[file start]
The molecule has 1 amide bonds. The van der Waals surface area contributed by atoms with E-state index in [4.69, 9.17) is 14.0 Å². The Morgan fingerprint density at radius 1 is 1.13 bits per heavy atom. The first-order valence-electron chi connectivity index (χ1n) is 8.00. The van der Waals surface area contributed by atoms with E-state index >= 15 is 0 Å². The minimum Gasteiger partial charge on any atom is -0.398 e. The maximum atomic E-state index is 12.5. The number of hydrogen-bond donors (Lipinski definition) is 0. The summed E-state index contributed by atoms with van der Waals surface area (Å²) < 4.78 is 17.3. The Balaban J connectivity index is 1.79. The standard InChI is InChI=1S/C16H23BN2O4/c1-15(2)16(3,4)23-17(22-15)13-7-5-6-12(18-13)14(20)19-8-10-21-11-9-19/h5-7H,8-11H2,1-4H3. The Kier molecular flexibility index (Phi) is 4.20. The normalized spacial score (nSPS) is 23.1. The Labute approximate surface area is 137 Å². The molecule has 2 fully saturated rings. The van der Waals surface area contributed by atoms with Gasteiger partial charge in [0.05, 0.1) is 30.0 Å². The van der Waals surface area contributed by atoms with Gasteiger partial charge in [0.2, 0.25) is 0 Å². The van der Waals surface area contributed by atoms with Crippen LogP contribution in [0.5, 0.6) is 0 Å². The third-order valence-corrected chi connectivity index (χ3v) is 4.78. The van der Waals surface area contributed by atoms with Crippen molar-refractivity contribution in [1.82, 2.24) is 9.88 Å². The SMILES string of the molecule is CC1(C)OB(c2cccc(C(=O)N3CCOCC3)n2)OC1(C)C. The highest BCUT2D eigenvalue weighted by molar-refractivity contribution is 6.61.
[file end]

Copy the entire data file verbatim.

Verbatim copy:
The molecule has 1 amide bonds. The van der Waals surface area contributed by atoms with E-state index in [4.69, 9.17) is 14.0 Å². The Morgan fingerprint density at radius 1 is 1.13 bits per heavy atom. The first-order valence-electron chi connectivity index (χ1n) is 8.00. The van der Waals surface area contributed by atoms with E-state index >= 15 is 0 Å². The minimum Gasteiger partial charge on any atom is -0.398 e. The maximum atomic E-state index is 12.5. The number of hydrogen-bond donors (Lipinski definition) is 0. The summed E-state index contributed by atoms with van der Waals surface area (Å²) < 4.78 is 17.3. The Balaban J connectivity index is 1.79. The standard InChI is InChI=1S/C16H23BN2O4/c1-15(2)16(3,4)23-17(22-15)13-7-5-6-12(18-13)14(20)19-8-10-21-11-9-19/h5-7H,8-11H2,1-4H3. The Kier molecular flexibility index (Phi) is 4.20. The normalized spacial score (nSPS) is 23.1. The Labute approximate surface area is 137 Å². The molecule has 2 fully saturated rings. The van der Waals surface area contributed by atoms with Gasteiger partial charge in [0.05, 0.1) is 30.0 Å². The van der Waals surface area contributed by atoms with Gasteiger partial charge in [0.2, 0.25) is 0 Å². The van der Waals surface area contributed by atoms with Crippen LogP contribution in [0.5, 0.6) is 0 Å². The third-order valence-corrected chi connectivity index (χ3v) is 4.78. The van der Waals surface area contributed by atoms with Crippen molar-refractivity contribution in [1.82, 2.24) is 9.88 Å². The SMILES string of the molecule is CC1(C)OB(c2cccc(C(=O)N3CCOCC3)n2)OC1(C)C. The highest BCUT2D eigenvalue weighted by molar-refractivity contribution is 6.61.